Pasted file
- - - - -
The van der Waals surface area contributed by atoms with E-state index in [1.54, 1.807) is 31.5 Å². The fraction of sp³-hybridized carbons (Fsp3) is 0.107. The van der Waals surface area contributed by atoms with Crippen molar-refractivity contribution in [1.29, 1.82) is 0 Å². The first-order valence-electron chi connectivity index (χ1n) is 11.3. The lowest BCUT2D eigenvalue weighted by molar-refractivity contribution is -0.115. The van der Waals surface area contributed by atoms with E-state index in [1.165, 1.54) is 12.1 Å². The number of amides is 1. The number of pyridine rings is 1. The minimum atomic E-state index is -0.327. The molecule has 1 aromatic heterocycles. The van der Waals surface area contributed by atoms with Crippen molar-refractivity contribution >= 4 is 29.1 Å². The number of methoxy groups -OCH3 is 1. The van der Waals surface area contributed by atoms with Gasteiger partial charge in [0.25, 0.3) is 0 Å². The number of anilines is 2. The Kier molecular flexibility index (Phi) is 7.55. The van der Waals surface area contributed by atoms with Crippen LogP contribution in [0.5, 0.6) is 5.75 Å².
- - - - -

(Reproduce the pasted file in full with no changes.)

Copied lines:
The van der Waals surface area contributed by atoms with E-state index in [1.54, 1.807) is 31.5 Å². The fraction of sp³-hybridized carbons (Fsp3) is 0.107. The van der Waals surface area contributed by atoms with Crippen molar-refractivity contribution in [1.29, 1.82) is 0 Å². The first-order valence-electron chi connectivity index (χ1n) is 11.3. The lowest BCUT2D eigenvalue weighted by molar-refractivity contribution is -0.115. The van der Waals surface area contributed by atoms with E-state index in [1.165, 1.54) is 12.1 Å². The number of amides is 1. The number of pyridine rings is 1. The minimum atomic E-state index is -0.327. The molecule has 1 aromatic heterocycles. The van der Waals surface area contributed by atoms with Crippen molar-refractivity contribution >= 4 is 29.1 Å². The number of methoxy groups -OCH3 is 1. The van der Waals surface area contributed by atoms with Gasteiger partial charge in [0.25, 0.3) is 0 Å². The number of anilines is 2. The Kier molecular flexibility index (Phi) is 7.55. The van der Waals surface area contributed by atoms with Crippen LogP contribution in [0.5, 0.6) is 5.75 Å².